On 11/11/05, Joe Gottman <[EMAIL PROTECTED]> wrote:
>    The various synopses contain many mentions of Iterators.  These are used,
> for instance, to implement lazy lists so the expression 1..1_000_000 does
> not have to allocate a million element array.  But as far as I can tell the
> term is never defined anywhere in the synopses. Is Iterator a role, and if
> so what methods is it required to have?  Do functions like map and grep,
> which in Perl5 return lists, return Iterators in Perl6?  Can an Iterator be
> passed to a function (like map and grep again) that requires a list as an
> input?  Does an array or hash have only one Iterator or can it have several
> independent ones?

I'm going to speculate on a few of these items.

Iterator most certainly will be a role, though that doesn't mean that
internal iterators will do this role. I expect they would, though. It
will probably have methods that do the following:
    * next_item
    * prev_item
    * nth_item
    * rewind
    * has_next_item?
    * has_prev_item?

I expect that lists will be convertable to iterators and vice-versa.
You can do this in P5 already:

  sub create_iterator_from_list {
      my @list = @_;
      return sub {
          return shift @list;

  create_list_from_iterator {
      my ($iterator) = @_;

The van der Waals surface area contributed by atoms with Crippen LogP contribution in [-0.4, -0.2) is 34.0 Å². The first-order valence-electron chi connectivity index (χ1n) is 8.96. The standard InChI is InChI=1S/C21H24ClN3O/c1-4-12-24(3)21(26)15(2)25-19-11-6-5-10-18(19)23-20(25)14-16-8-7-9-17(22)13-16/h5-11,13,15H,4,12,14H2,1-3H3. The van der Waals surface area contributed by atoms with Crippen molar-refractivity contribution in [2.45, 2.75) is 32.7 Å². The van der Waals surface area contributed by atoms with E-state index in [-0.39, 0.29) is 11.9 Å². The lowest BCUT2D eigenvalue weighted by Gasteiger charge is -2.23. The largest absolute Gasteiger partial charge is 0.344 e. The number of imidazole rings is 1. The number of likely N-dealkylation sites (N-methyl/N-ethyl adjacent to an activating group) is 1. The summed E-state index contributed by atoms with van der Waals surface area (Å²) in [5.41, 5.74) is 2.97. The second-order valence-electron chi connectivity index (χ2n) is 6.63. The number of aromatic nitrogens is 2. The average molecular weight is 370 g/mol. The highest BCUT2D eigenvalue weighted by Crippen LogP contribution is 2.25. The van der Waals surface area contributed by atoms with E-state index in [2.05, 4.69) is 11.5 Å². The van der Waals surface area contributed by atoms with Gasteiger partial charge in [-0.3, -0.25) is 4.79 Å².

my @list;
      while ( my $item =$iterator->() ) {
          push @list, $item;
      return @list;

Of course, that's extremely inefficient. I expect that Perl6 will be a
little smarter, though it's not clear how much smarter it can be. For
one thing, Iterators will have to support two modes - one where the
list is frozen (the P5 version I posted above) so that changes to list
don't change the iterator and another where the iterator iterates into
the list as it stands, so that changes to the list are reflected in
the iterator immediately. The second mode has the possibility of being
unstable, but if you choose this mode (which wouldn't be the default),
then it's on your head.

As for multiple iterators, that's the point of having a separate
iterator object. Each iterator maintains its own state, allowing for
multiple traversals across the same set.

As for lazylists (1..Inf), they have to be implemented via iterators
(which is why I'm almost positive the two will be interchangeable).
And, if you pass (1..Inf) to map/grep/sort, it would HAVE to return an
iterator back, otherwise you'll hang at that instruction.

Of course, if you said "while (my $n = 1..Inf) { }", it's on your head
to provide a "last" in there somewhere.


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